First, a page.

After it was all said and done, the Flames picked Sam Bennett fourth overall, Mason McDonald and Hunter Smith in the second, Brandon Hickey in the third, Adam Ollas Mattsson in the sixth, and Austin Carroll in the seventh.
Of the six picks the Flames made, Bennett was the only one to ever play in the NHL. Both Smith and Carroll were truculent over-age players with middling results in the CHL and neither had much upside when picked. Both spent a couple years in the AHL and ECHL before leaving the Flames organization as free agents. Ollas Mattsson played a couple years in the AHL but left as a free agent in 2019 to go back to Sweden.
Hickey showed some promise, as he represented Canada at the World Juniors and put up some decent production in the NCAA, but he was eventually dealt to the Coyotes in the Smith trade after failing to agree to a contract with the Flames.
McDonald was a head scratcher at the time, as the consensus number one goalie in the draft Thatcher Demko was still available and went just two picks later. To make matters even worse, Alex Nedeljkovic and Vitek Vanecek also went later that round as well. All three of those goalies are now NHL starters. McDonald meanwhile spent three middling seasons playing for the Flames AHL and ECHL affiliates before leaving as a free agent in 2019.
Bennett just never found his footing in Calgary despite some flashes of brilliance. He would log 402 games for the Flames putting up just 140 points, incredibly low production for a fourth overall pick. He was dealt to Florida last year where he has experienced some success but is firmly in the bust category in Calgary.
This draft class was doomed to fail from the start outside of Bennett. The former OHL star being a bust just made sure it was one of the worst drafts ever for the Flames as they came away with virtually nothing despite having their highest pick in franchise history and two second-round selections.
#8 – 2010
The Flames didn’t have a pick until the third round in 2010 so it’s not surprising it shows up near the bottom of this list. The team had traded their first-round pick to the Phoenix Coyotes for Olli Jokinen, and their second-round pick to the Chicago Blackhawks for Rene Bourque.
This year, the Flames picked up Max Reinhart and Joey Leach in the third round, John Ramage and Bill Arnold in the fourth round, then Micheal Ferland in the fifth, and Patrick Holland in the seventh. Leach never played in the NHL and Holland managed just five games in the NHL, none of which were with the Flames.
The draft class did have some promise at one point though. Reinhart came from some strong hockey bloodlines and put up 63 points in 67 AHL games in 2013–14 but never found his footing in the NHL. He only played in 19 games for the Flames registering five points, and was eventually dealt for a fourth round pick in 2015. Unfortunately, Reinhart never played in the NHL again.
Ramage was a standout in college and played for Team USA at the World Junior’s twice, but only managed one single game for the Flames. He went unsigned by the Flames in 2015 and was picked up by Columbus where he also only played one NHL game.
Arnold was of course a linemate of Johnny Gaudreau‘s at Boston College, so there was some excitement around the potential of reuniting with Gaudreau in the NHL. Unfortunately the reunion lasted one single game in the NHL and he was out of the Flames organization by 2016.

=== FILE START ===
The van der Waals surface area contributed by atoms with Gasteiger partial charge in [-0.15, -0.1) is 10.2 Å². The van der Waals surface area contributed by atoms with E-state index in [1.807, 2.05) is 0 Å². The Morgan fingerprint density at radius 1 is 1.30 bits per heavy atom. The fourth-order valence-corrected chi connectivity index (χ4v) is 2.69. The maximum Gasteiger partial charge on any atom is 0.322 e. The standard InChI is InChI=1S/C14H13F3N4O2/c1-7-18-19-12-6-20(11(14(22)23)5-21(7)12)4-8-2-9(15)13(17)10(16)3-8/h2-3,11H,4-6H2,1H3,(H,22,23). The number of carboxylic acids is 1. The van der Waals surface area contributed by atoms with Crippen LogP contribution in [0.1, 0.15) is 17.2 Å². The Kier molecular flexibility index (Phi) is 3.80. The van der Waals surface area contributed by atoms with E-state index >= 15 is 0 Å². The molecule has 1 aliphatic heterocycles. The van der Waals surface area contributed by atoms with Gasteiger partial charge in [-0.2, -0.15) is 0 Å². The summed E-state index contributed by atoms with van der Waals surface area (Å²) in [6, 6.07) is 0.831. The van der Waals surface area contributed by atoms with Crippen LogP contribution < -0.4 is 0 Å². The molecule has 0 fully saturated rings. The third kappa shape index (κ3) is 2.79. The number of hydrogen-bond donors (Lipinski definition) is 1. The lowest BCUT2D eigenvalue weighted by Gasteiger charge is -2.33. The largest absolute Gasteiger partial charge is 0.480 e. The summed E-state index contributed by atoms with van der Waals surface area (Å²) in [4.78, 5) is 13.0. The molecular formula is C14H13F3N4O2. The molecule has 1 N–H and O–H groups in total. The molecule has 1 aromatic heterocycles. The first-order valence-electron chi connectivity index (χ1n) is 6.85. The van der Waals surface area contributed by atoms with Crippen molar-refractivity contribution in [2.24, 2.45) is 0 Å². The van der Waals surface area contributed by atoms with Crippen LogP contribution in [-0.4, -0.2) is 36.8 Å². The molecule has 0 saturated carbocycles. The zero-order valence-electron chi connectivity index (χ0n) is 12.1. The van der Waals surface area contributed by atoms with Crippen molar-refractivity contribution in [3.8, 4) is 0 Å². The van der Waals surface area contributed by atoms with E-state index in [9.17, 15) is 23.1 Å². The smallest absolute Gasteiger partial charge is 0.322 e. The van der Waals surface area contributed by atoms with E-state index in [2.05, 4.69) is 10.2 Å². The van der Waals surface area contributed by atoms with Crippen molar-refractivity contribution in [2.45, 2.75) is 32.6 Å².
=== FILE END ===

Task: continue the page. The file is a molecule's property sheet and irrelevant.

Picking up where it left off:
Ferland saved this draft for the Flames. He would play 250 games for the team, putting up 42 goals and 89 points including a 41-point season in 2017–18. He would be dealt in the Dougie Hamilton deal and would play another 85 games in the NHL before having his career cut short by concussions.
#7 – 2012
The 2012 draft is infamous among Flames fans for the outlandish antics of then General Manager Jay Feaster. The Flames went into the draft with the 14th overall pick, and then one pick in each round from rounds three to seven.
They would eventually trade down from 14th to pick up the 21st and 42nd overall picks which they would then use on a relatively unknown high schooler in Mark Jankowski and Patrick Sieloff in the second round. They would round out their draft with Jon Gillies in the third, Brett Kulak in the fourth, Ryan Culkin in the fifth, Coda Gordon in the sixth, and Matt DeBlouw in the seventh.
Of the seven picks they made, four played in the NHL and only two managed over 40 games in the NHL. Jankowski was dubbed “…the best player in the 2012 draft” by Feaster at the time. Unfortunately he would only play 208 games with the team totaling just 64 points. He would leave as a free agent in 2020. In that same round, the likes of Tom Wilson, Tomas Hertl, Teuvo Teravainen, and Andrei Vasilevskiy were selected after the Flames’ original slot at 14.
Sieloff would spend a couple years in the AHL before logging one game with the Flames in 2015–16. He would be traded in 2016 and has played one NHL game since. He currently plays in Europe. Culkin, Gordon and DeBlouw never played in the NHL.
Gillies showed a ton of promise, winning an NCAA National Championship and gold medal at the World Juniors but never translated that to the NHL. He only managed 12 games with the Flames before leaving as a free agent in 2020. He’s since played in 20 NHL games for the Blues and Devils and has a career .893 save percentage.